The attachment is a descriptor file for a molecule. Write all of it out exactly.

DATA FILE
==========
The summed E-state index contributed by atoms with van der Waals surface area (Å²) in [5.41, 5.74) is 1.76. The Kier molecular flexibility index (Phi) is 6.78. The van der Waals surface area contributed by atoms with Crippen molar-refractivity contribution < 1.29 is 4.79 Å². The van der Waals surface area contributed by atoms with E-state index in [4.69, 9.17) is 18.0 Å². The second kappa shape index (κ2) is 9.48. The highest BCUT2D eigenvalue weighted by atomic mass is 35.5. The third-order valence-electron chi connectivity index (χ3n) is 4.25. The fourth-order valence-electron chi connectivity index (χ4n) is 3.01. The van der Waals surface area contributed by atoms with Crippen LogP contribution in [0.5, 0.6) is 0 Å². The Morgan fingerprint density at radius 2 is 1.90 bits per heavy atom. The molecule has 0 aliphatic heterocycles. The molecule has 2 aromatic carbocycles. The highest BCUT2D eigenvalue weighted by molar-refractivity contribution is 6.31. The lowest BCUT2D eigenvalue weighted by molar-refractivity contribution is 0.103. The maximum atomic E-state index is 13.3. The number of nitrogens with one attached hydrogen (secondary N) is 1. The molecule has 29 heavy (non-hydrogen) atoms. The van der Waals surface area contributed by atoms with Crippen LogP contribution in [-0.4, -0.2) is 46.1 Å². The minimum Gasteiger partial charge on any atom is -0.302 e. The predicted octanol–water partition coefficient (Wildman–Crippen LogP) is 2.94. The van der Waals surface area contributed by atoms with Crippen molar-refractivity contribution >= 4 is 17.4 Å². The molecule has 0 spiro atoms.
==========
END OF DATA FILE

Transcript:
The summed E-state index contributed by atoms with van der Waals surface area (Å²) in [5.41, 5.74) is 1.76. The Kier molecular flexibility index (Phi) is 6.78. The van der Waals surface area contributed by atoms with Crippen molar-refractivity contribution < 1.29 is 4.79 Å². The van der Waals surface area contributed by atoms with E-state index in [4.69, 9.17) is 18.0 Å². The second kappa shape index (κ2) is 9.48. The highest BCUT2D eigenvalue weighted by atomic mass is 35.5. The third-order valence-electron chi connectivity index (χ3n) is 4.25. The fourth-order valence-electron chi connectivity index (χ4n) is 3.01. The van der Waals surface area contributed by atoms with Crippen LogP contribution in [0.5, 0.6) is 0 Å². The Morgan fingerprint density at radius 2 is 1.90 bits per heavy atom. The molecule has 0 aliphatic heterocycles. The molecule has 2 aromatic carbocycles. The highest BCUT2D eigenvalue weighted by molar-refractivity contribution is 6.31. The lowest BCUT2D eigenvalue weighted by molar-refractivity contribution is 0.103. The maximum atomic E-state index is 13.3. The number of nitrogens with one attached hydrogen (secondary N) is 1. The molecule has 29 heavy (non-hydrogen) atoms. The van der Waals surface area contributed by atoms with Crippen LogP contribution in [-0.4, -0.2) is 46.1 Å². The minimum Gasteiger partial charge on any atom is -0.302 e. The predicted octanol–water partition coefficient (Wildman–Crippen LogP) is 2.94. The van der Waals surface area contributed by atoms with Crippen molar-refractivity contribution >= 4 is 17.4 Å². The molecule has 0 spiro atoms.